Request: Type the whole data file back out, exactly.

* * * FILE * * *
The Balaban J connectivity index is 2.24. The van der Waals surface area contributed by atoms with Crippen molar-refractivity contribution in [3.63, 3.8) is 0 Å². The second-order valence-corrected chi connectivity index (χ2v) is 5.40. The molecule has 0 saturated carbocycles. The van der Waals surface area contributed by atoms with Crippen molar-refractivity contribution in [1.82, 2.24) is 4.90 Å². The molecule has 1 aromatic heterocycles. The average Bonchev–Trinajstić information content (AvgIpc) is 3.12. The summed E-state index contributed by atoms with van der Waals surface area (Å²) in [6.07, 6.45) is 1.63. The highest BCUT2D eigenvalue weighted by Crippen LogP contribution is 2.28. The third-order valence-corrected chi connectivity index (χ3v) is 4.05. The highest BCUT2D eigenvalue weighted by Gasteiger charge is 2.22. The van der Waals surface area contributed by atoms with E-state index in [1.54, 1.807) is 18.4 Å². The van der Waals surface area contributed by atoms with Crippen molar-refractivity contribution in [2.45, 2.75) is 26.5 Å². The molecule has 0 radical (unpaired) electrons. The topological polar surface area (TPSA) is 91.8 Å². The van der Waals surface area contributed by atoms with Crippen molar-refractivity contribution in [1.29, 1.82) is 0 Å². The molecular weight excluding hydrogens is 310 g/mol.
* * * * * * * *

The Balaban J connectivity index is 2.24. The van der Waals surface area contributed by atoms with Crippen molar-refractivity contribution in [3.63, 3.8) is 0 Å². The second-order valence-corrected chi connectivity index (χ2v) is 5.40. The molecule has 0 saturated carbocycles. The van der Waals surface area contributed by atoms with Crippen molar-refractivity contribution in [1.82, 2.24) is 4.90 Å². The molecule has 1 aromatic heterocycles. The average Bonchev–Trinajstić information content (AvgIpc) is 3.12. The summed E-state index contributed by atoms with van der Waals surface area (Å²) in [6.07, 6.45) is 1.63. The highest BCUT2D eigenvalue weighted by Crippen LogP contribution is 2.28. The third-order valence-corrected chi connectivity index (χ3v) is 4.05. The highest BCUT2D eigenvalue weighted by Gasteiger charge is 2.22. The van der Waals surface area contributed by atoms with E-state index in [1.54, 1.807) is 18.4 Å². The van der Waals surface area contributed by atoms with Crippen molar-refractivity contribution in [2.45, 2.75) is 26.5 Å². The molecule has 0 radical (unpaired) electrons. The topological polar surface area (TPSA) is 91.8 Å². The van der Waals surface area contributed by atoms with Crippen molar-refractivity contribution in [1.29, 1.82) is 0 Å². The molecular weight excluding hydrogens is 310 g/mol.